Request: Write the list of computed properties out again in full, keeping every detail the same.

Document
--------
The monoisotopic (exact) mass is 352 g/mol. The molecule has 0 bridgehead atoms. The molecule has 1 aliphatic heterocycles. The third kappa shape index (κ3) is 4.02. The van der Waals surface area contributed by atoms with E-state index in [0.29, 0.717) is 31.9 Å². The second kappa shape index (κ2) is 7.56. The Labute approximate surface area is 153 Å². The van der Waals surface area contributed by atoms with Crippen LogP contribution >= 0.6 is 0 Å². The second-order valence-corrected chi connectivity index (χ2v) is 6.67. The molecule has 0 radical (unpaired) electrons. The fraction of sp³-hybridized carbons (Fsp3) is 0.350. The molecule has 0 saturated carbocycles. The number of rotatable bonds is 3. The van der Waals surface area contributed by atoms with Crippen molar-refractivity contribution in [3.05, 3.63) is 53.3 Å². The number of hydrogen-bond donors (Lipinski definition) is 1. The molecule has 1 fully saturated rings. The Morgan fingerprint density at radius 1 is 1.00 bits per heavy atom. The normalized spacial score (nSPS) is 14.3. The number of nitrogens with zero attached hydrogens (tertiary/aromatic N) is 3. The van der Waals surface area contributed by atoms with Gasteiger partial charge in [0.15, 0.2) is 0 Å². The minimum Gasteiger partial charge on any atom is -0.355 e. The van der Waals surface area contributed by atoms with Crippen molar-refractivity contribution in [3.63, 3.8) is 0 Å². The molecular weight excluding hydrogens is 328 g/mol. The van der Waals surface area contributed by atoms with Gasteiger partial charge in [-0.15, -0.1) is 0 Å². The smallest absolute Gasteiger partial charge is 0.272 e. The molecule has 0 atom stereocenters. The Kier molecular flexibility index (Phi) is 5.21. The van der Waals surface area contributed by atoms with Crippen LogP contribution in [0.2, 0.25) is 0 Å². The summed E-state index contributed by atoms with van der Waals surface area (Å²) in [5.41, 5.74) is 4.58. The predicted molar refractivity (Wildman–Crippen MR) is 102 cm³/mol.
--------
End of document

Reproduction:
The monoisotopic (exact) mass is 352 g/mol. The molecule has 0 bridgehead atoms. The molecule has 1 aliphatic heterocycles. The third kappa shape index (κ3) is 4.02. The van der Waals surface area contributed by atoms with E-state index in [0.29, 0.717) is 31.9 Å². The second kappa shape index (κ2) is 7.56. The Labute approximate surface area is 153 Å². The van der Waals surface area contributed by atoms with Crippen LogP contribution >= 0.6 is 0 Å². The second-order valence-corrected chi connectivity index (χ2v) is 6.67. The molecule has 0 radical (unpaired) electrons. The fraction of sp³-hybridized carbons (Fsp3) is 0.350. The molecule has 0 saturated carbocycles. The number of rotatable bonds is 3. The van der Waals surface area contributed by atoms with Crippen molar-refractivity contribution in [3.05, 3.63) is 53.3 Å². The number of hydrogen-bond donors (Lipinski definition) is 1. The molecule has 1 fully saturated rings. The Morgan fingerprint density at radius 1 is 1.00 bits per heavy atom. The normalized spacial score (nSPS) is 14.3. The number of nitrogens with zero attached hydrogens (tertiary/aromatic N) is 3. The van der Waals surface area contributed by atoms with Gasteiger partial charge in [0.15, 0.2) is 0 Å². The minimum Gasteiger partial charge on any atom is -0.355 e. The van der Waals surface area contributed by atoms with Crippen molar-refractivity contribution in [3.63, 3.8) is 0 Å². The molecular weight excluding hydrogens is 328 g/mol. The van der Waals surface area contributed by atoms with Gasteiger partial charge in [-0.15, -0.1) is 0 Å². The smallest absolute Gasteiger partial charge is 0.272 e. The molecule has 0 atom stereocenters. The Kier molecular flexibility index (Phi) is 5.21. The van der Waals surface area contributed by atoms with Crippen LogP contribution in [0.2, 0.25) is 0 Å². The summed E-state index contributed by atoms with van der Waals surface area (Å²) in [5.41, 5.74) is 4.58. The predicted molar refractivity (Wildman–Crippen MR) is 102 cm³/mol.